COLUMBIA — Give David Fox a moment to think.
"You're talking nearly 35 years ago, man."
The former Rock Bridge point guard played with Ray Nunnelly and Bill Frerking and Tony Crane, some of the best players to ever suit up for the school. Fox himself earned all-conference honors his senior year, and as a point guard he helped the Bruins reach the state semifinals in 1978.
But wait — Fox remembers a specific game, even the date of it. January 24, 1979. His mother, Pat Fox, says it was his 18th birthday. It's also the first time Rock Bridge and Jefferson City ever played.
Fox tells about playing a much more physical team and getting “beat up pretty good.” Mom tells about the picture of her son in the newspaper the next day.
On Thursday night, Rock Bridge and Jefferson City played again. This time, Fox is two-and-a-half weeks removed from his 50th birthday. Now, he devises strategies to stop the Rock Bridge point guards.
Judging by the scoreboard, it didn't work so well tonight. Rock Bridge pulled away in the second half to win 69-51. The Jefferson City boys basketball coach of 25 years couldn't pull off the upset against his alma mater.
Back in 1979, David Fox’s senior year, Rock Bridge played against smaller schools such as Versailles and Montgomery City. No ceremony surrounded that first meeting with Jefferson City. Fox said it just wasn’t that big of an issue.
“With Jeff City it was weird,” David Fox said. “That tradition, that rivalry, hadn’t started.”
Six years later when David Fox began coaching at Jefferson City, players on that ’79 Jays team gave him a video cassette of that first game. He passed it onto his coach at Rock Bridge, Bill Laurie.
After graduating from Rock Bridge, David Fox later played for Ken Ash, a former Hickman coach, at Central Methodist University. He led Central Methodist to multiple North Central Missouri Conference championships and he left as the all-time assists leader (a record that no longer stands).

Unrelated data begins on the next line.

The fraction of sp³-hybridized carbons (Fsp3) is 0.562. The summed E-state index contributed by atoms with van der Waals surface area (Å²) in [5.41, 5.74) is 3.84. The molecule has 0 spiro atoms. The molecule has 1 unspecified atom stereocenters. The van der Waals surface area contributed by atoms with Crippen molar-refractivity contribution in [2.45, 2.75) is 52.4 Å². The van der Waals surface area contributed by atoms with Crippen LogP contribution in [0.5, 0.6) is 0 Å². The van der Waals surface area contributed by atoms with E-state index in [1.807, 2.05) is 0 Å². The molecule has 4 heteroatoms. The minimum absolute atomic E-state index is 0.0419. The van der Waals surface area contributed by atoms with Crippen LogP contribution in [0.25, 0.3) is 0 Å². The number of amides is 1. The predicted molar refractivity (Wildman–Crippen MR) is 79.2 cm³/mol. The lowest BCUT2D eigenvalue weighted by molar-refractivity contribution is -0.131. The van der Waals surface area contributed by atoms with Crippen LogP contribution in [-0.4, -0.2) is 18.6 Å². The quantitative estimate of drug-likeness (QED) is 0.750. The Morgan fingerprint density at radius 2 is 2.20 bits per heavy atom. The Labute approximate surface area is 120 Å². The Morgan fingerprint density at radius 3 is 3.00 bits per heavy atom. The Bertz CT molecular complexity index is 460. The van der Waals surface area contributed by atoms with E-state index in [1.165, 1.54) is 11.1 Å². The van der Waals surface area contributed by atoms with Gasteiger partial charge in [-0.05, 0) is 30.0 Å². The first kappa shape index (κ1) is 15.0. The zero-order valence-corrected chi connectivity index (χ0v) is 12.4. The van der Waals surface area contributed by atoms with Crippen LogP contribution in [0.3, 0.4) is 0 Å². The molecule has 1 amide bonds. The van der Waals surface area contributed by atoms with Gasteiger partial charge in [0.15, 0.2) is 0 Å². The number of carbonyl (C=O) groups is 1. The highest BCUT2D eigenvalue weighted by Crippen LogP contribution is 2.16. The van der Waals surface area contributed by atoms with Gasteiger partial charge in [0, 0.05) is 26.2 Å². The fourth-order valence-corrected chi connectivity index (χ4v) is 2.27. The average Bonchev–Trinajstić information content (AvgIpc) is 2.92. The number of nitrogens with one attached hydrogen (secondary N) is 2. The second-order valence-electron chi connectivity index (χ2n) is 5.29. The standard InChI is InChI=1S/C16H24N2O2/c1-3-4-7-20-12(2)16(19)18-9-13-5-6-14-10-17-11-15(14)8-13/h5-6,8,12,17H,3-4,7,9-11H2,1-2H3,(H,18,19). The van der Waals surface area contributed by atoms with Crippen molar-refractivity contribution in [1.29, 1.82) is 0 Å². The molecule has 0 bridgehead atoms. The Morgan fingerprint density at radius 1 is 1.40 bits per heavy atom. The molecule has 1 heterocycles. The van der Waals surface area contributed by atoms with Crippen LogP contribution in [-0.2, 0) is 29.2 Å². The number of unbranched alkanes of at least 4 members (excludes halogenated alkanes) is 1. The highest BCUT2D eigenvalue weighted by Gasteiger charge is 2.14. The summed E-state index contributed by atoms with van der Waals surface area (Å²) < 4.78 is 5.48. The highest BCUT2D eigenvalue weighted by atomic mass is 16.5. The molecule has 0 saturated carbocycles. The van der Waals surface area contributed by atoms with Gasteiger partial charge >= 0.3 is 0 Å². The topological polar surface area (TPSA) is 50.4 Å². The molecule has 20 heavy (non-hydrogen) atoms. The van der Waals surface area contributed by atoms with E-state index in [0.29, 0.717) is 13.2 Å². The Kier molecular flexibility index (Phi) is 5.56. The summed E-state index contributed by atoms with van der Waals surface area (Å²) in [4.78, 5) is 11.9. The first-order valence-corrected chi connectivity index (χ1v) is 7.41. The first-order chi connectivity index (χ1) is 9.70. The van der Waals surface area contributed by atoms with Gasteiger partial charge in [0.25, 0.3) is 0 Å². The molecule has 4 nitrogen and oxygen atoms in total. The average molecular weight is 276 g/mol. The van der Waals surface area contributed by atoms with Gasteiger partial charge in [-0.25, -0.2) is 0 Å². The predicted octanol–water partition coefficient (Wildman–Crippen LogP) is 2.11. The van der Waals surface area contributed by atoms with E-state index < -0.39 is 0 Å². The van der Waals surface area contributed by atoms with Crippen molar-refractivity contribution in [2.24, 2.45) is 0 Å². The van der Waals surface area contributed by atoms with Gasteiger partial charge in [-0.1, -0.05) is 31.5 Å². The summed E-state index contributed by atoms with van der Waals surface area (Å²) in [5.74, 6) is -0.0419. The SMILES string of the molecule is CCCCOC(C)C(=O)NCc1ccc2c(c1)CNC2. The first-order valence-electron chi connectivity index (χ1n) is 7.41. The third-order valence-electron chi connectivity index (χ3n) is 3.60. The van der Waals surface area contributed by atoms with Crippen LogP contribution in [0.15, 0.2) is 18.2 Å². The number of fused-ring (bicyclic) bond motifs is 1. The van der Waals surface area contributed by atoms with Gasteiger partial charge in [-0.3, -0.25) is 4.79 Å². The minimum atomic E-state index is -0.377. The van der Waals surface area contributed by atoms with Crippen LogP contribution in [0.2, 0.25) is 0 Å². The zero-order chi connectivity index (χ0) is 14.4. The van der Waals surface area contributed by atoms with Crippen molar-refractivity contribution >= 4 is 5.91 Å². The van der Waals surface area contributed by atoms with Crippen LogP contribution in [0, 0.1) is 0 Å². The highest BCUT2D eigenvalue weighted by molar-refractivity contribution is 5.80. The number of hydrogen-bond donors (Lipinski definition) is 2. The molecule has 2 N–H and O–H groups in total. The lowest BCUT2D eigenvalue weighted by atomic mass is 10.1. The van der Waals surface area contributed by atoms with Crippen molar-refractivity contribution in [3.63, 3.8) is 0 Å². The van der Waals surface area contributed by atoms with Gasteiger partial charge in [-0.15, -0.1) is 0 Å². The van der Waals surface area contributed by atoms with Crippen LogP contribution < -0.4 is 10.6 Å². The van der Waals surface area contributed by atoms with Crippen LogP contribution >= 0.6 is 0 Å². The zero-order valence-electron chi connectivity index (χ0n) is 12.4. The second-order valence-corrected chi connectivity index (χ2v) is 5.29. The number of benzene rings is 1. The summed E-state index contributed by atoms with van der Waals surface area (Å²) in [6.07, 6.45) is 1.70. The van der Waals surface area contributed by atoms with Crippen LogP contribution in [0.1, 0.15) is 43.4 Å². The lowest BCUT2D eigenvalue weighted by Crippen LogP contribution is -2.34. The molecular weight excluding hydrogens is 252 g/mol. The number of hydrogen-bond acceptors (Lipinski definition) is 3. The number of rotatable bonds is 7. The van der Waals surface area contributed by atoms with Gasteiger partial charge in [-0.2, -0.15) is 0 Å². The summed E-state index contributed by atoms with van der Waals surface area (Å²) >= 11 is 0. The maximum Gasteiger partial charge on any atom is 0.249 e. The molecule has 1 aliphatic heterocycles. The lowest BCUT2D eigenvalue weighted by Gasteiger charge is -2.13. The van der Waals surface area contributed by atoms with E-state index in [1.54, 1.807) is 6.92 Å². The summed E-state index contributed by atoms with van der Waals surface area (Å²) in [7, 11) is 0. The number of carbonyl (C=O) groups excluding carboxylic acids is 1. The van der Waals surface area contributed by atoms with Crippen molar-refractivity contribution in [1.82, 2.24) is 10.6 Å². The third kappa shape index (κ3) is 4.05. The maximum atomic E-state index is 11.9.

David Fox always had wanted to coach when his playing days were over. He spent three seasons at Versailles before moving to the state capital. He’s been there since.
“I’m one of those guys who is living the dream,” he said. “I’m doing something I love, my passion, my entire life. I’m truly blessed.”
His parents still live in Columbia but support Jefferson City. Pat and her husband, Gary Fox, said the atmosphere in the Rock Bridge gymnasium these days is “different” than when David played there.
Gary Fox identifies with what his son has done at Jefferson City, though. Once upon a time Gary Fox taught and coached football at an Indianapolis inner city school, then called Wood High School. He also taught drivers eduction in the morning, and if his players didn’t show up to school, he would tell his driving student to drive to a player’s house to get him and bring him to school.
“We would literally go up and knock on the door,” he said. “We’d wait on them to get out of bed and eat breakfast. We did it because it was a necessity – these kids knew we would be there.”
On Thursday, Jefferson City (10-11) trailed Rock Bridge only 33-29 at halftime. Jefferson City’s best player, Paul McMahon, got hurt in the first half and did not play much afterward. He scored only two points. Yet David Fox did not let his team stop fighting against the Bruins (17-4).
“I have a lot of respect for the job he’s done,” Gary Fox said of his son. “You saw the talent comparison tonight, and we scared them for quite awhile.”
David Fox was president of the Missouri Coaches Assocation for one year and is involved in the Special Olympics. He coaches basketball and helps run the Special Olympics' version of Mr. and Ms. Basketball. Pat Fox remembers the night that her son was inducted into the Rock Bridge Athletics Hall of Fame and brought one of his players up onto the stage with him.
David Fox just laughs when you ask if he sees any of himself in Rock Bridge’s current point guard and leading scorer, Travis Jorgenson.
“The style of the game today is so different than it was back in the '70s,” Fox said. “There was no 3-point line, and 6-foot-5 was considered big. (Now) the athleticism is so much different.”